Mail order dealer Micro Warehouse has spent $14.5 million to buy Online Interactive, despite huge losses made by the electronic software reseller.
The investment will not pay off until at least next year because Micro Warehouse admits its purchase will continue to make a loss in the second half of 1997, adversely affecting Micro Warehouse?s results. Online Interactive lost an enormous $2.6 million on sales of $3.2 million in its year to 30 June 1997.
The buy is the first major deal struck by former Ingram Micro supremo Chip Lacy since joining Micro Warehouse as chief executive. He said: "This acquisition reflects our belief in the strategic importance of the Internet to our business."
Lacy told 'VNU Newswire' that Micro Warehouse plans to introduce Online?s electronic software model into Europe. "We will take it into Europe by the end of the year, spreading it incrementally and starting with the countries that have a well developed Internet."
He admitted Online?s balance sheet looks bad but the company is not concerned. "All Internet start-ups have profitability issues and it takes a while," he said. "Now we can leap ahead in online business."
Online Interactive and its staff will become a division of the mail order giant, remaining in the Seattle area under CEO John Ballentine, and Micro Warehouse hopes some of its 2.3 million customers will use the division if they decide to buy online. Ballentine founded Online Interactive in 1994.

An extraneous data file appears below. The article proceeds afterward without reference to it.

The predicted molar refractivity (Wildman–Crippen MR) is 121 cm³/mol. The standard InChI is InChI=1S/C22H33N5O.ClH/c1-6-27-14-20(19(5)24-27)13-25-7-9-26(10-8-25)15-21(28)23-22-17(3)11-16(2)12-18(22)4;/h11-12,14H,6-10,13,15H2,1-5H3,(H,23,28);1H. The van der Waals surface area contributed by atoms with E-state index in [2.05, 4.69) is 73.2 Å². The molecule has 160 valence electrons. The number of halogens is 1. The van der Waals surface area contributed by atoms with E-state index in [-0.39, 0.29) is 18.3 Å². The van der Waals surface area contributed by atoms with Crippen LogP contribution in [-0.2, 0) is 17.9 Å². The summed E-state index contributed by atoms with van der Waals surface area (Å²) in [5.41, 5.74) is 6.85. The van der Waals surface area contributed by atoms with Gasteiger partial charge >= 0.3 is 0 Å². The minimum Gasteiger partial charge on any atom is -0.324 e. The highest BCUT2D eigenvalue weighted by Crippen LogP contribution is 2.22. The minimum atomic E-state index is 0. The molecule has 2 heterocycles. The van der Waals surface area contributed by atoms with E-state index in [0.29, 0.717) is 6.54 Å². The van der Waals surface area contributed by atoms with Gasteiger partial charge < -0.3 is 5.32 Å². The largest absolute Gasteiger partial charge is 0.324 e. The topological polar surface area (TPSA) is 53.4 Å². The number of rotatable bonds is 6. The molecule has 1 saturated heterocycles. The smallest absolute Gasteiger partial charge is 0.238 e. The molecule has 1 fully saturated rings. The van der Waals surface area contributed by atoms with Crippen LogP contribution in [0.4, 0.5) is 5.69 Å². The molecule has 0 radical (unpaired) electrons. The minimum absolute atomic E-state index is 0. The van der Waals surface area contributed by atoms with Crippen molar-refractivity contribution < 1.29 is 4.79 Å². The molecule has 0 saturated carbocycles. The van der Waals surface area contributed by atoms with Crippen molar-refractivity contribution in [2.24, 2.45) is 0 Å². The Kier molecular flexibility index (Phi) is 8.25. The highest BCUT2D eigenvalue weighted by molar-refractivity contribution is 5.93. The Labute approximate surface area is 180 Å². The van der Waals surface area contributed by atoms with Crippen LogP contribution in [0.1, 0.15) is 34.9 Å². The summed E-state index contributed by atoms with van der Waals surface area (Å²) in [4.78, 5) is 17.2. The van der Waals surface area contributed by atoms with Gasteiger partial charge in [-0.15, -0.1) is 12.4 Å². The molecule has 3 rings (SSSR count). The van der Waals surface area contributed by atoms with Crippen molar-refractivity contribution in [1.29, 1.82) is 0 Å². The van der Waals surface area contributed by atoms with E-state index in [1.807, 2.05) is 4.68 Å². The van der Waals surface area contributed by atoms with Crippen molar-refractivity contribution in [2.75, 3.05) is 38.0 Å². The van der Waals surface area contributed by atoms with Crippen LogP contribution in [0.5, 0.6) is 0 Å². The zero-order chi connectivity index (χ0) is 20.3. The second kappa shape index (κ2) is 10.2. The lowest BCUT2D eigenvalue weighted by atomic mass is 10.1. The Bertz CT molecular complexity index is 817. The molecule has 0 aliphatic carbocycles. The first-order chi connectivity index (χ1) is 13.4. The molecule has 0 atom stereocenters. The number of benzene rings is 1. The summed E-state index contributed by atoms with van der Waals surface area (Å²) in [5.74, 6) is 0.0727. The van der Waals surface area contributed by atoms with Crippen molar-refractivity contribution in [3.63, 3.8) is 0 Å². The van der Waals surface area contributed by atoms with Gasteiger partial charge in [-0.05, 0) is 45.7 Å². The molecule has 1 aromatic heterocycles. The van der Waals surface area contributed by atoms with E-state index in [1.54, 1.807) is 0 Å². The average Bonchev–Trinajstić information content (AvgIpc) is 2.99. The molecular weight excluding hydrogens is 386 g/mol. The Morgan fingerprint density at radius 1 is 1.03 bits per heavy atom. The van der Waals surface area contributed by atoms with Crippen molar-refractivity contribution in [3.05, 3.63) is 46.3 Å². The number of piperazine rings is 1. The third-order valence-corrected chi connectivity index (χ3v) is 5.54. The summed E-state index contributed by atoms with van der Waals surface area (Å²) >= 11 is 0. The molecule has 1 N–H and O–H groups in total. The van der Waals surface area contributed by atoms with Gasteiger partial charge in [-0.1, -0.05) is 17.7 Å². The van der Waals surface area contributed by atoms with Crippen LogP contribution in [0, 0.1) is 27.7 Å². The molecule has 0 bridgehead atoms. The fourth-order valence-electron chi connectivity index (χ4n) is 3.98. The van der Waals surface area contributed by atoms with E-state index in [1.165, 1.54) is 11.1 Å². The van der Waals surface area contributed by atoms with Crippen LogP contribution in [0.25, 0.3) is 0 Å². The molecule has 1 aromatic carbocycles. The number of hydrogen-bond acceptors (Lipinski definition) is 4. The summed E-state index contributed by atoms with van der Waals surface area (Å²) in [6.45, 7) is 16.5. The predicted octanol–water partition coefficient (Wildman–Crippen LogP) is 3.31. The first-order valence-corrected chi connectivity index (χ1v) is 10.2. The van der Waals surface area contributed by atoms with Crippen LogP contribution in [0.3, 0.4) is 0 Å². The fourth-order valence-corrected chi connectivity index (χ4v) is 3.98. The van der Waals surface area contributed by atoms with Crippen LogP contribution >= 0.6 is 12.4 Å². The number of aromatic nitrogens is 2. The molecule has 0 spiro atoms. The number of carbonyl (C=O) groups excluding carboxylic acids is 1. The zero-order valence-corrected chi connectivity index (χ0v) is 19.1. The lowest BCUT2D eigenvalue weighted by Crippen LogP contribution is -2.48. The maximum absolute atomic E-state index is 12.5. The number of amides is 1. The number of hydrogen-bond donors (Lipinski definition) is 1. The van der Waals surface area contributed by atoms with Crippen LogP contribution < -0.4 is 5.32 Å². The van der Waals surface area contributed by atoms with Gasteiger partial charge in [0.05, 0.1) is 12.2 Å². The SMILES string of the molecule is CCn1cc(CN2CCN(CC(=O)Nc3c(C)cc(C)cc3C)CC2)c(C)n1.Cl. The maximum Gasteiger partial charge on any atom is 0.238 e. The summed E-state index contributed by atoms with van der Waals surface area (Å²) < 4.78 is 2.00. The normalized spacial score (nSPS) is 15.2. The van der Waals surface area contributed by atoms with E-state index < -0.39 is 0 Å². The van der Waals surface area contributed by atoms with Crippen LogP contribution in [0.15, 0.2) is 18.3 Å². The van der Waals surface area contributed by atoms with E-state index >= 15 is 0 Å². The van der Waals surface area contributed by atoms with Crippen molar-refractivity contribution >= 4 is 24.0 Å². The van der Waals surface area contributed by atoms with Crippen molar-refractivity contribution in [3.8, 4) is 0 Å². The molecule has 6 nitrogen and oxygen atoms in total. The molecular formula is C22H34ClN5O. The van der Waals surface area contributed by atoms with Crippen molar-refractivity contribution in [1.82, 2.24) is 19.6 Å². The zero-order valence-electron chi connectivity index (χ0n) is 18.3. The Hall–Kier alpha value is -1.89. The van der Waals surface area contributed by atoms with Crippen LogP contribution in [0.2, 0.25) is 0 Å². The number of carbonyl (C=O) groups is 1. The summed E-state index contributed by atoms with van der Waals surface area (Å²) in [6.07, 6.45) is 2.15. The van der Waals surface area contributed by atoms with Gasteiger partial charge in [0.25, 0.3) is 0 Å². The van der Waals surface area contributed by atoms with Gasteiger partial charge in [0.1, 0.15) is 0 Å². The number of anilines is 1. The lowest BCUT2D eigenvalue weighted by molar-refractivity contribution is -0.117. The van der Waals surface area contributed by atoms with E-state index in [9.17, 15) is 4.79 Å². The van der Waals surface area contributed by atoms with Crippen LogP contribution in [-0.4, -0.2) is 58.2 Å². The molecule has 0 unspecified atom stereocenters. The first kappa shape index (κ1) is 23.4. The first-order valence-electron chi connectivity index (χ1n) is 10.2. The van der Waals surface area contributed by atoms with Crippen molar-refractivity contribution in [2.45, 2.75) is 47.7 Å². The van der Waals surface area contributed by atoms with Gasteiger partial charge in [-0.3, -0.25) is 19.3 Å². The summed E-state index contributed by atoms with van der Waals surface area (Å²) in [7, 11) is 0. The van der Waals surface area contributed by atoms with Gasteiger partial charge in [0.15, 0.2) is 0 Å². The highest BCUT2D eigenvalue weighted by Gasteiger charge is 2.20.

Molybdenum ditelluride is a two-dimensional material that can be easily stacked into multiple layers to create a memory cell
New light-guiding nanoscale device can control and monitor a nanoparticle trapped in a laser beam with high sensitivity
Optical traps are scientific instruments in which a focused laser beam is used to exert an attractive or repulsive force on a microscopic object to hold it in place
Scientists estimate that the exoplanet has already lost up to 35 per cent of its mass over its lifetime
The observations were made using the Atacama Array in the Chilean desert